ATTORNEY-GENERAL:I did, and look, I read through the transcripts of Ben's contribution on your show, there's not much in it that I disagree with. I think the first thing is that the decision isn't, sort of, overwhelmingly surprising. It represents a clarification of the situation that we’d long-expected at law was going to arise and, in fact, even with the calculation of the value as a percentage of freehold value, it's probably less or it is less, it's gone down to 50 per cent when the previous decision of 65 per cent of freehold value. As Ben noted, it's been the Commonwealth’s position for quite some time that they will deal with the relative responsibilities of the state and the Commonwealth Government in compensation in these circumstances on a case by case basis. I think there is room going forward, particularly now that this decision has been handed down to have a, sort of, more structured approach around that. But that's sort of a little bit more of a medium term approach and that would need to be heavily negotiated, not just with WA but all the states across Australia. But obviously, WA and its mining industry have got a particular interest. But I don't think this decision is sort of radical in any sense. There's always been compensation, we've always compensated. There've been arguments around what the way forward in terms of calculating that compensation will be. That's now very clear, and as Ben noted. The second question, then, becomes once you know how compensation, generally speaking, is going to be calculated, you're probably wise to have as much structure around who contributes what percentages to that compensation if possible.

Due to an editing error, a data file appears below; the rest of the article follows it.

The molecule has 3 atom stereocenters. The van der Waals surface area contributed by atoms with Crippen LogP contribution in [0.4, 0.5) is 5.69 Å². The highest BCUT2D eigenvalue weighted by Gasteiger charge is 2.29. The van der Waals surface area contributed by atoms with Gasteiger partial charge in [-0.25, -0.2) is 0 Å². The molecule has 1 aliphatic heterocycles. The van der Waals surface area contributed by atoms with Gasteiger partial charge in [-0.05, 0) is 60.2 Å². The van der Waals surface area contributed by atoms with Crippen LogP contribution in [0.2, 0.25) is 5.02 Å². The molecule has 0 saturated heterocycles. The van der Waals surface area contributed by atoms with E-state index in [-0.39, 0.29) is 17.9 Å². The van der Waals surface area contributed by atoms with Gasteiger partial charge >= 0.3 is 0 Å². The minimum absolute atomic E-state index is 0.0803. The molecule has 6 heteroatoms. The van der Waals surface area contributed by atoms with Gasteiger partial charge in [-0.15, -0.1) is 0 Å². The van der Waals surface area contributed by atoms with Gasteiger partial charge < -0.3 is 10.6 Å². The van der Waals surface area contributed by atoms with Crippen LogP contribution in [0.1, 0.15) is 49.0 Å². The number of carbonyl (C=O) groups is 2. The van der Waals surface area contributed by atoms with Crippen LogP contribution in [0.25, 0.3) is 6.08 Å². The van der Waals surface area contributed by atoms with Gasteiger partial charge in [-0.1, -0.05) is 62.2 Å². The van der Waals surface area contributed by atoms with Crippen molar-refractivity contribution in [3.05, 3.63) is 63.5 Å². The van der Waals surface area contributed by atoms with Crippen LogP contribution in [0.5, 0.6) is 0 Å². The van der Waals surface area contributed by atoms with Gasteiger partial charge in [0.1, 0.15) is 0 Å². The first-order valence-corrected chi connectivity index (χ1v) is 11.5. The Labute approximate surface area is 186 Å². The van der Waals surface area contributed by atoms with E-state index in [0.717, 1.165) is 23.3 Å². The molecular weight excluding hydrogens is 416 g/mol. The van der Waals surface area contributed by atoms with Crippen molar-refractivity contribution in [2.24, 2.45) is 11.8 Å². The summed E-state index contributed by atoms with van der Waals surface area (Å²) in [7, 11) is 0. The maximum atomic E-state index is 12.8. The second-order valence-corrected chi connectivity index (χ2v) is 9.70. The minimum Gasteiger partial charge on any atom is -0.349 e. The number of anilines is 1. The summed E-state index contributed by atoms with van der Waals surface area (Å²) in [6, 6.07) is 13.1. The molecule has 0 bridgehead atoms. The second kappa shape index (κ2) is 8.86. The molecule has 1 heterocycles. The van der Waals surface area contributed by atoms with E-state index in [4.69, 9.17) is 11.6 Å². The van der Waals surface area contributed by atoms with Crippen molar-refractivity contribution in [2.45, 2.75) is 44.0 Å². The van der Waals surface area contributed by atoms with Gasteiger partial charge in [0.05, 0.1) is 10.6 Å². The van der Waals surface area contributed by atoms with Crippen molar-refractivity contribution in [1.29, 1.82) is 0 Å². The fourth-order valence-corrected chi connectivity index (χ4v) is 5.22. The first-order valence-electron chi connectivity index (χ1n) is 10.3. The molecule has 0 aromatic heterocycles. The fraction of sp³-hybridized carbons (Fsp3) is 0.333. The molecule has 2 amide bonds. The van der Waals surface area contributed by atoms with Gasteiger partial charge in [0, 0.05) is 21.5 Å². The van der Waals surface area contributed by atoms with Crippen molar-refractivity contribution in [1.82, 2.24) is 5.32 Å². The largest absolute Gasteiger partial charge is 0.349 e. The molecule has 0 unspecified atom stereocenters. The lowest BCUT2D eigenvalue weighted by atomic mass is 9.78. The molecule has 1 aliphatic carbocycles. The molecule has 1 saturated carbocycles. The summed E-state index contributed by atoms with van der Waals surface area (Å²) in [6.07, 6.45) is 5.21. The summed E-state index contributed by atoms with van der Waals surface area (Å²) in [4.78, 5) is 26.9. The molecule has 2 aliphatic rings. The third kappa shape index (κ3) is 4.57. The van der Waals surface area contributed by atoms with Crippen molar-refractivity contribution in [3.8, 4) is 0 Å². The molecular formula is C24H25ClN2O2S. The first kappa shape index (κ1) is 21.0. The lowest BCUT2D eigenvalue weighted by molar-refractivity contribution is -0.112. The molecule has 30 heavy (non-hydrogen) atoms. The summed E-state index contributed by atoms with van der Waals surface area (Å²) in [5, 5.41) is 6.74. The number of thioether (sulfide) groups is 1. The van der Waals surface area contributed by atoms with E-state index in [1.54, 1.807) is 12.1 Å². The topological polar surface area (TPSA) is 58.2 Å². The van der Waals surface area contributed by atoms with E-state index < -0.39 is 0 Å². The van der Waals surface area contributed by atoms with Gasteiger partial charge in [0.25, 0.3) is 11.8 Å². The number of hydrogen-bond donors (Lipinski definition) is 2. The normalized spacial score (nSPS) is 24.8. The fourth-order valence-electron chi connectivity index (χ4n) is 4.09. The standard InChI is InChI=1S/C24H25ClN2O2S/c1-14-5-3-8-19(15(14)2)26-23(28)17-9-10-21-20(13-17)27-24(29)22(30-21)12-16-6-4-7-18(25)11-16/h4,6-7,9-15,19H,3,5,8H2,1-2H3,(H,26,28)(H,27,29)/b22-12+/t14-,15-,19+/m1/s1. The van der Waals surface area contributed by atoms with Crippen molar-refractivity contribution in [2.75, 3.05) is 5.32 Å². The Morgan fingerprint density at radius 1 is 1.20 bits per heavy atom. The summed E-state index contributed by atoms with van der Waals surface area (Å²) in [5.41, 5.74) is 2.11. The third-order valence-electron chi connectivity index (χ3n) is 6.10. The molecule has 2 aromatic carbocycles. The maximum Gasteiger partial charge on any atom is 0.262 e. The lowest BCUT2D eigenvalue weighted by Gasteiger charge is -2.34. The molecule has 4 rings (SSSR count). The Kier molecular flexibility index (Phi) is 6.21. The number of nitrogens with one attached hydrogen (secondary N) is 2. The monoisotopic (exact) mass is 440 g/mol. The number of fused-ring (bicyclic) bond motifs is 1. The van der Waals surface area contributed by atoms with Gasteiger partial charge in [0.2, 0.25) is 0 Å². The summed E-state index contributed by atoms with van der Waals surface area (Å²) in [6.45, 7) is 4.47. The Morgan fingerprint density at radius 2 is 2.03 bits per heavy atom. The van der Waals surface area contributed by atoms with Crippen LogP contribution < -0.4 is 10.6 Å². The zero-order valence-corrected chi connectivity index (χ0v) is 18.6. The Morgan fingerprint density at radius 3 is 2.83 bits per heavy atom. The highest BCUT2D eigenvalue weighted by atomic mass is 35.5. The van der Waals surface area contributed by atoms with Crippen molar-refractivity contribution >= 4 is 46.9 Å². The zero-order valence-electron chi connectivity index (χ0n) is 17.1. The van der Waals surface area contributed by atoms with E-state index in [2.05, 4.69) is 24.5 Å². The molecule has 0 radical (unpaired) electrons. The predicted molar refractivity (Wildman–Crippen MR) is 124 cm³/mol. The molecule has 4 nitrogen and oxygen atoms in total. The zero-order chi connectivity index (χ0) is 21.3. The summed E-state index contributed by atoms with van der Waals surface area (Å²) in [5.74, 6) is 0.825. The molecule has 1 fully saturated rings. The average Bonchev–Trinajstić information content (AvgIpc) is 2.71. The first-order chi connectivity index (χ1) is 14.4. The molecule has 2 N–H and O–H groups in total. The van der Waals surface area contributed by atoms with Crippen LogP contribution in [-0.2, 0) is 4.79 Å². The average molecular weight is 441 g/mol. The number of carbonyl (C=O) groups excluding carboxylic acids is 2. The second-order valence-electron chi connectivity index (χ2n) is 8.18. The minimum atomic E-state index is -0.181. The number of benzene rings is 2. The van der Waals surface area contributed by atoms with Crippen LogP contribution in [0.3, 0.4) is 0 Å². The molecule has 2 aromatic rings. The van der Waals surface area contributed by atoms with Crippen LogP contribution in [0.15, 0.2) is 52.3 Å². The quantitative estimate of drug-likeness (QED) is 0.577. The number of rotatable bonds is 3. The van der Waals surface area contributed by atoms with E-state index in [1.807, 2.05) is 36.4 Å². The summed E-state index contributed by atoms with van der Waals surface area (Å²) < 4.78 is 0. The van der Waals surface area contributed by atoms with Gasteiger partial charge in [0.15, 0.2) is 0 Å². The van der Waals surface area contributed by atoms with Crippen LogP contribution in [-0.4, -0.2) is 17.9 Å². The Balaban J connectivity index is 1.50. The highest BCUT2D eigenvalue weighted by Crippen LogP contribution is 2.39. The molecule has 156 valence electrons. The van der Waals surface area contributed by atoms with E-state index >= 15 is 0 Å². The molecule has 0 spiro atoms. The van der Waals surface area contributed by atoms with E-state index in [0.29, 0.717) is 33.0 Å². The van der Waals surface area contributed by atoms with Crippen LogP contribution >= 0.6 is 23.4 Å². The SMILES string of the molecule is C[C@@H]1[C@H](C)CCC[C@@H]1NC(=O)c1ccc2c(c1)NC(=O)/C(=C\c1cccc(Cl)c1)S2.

GARETH PARKER:So, more talks to come on that one. Christian, thank you. Appreciate your time.

ATTORNEY-GENERAL:Cheers, Gareth. No problem.

GARETH PARKER:Christian Porter, the federal Attorney-General.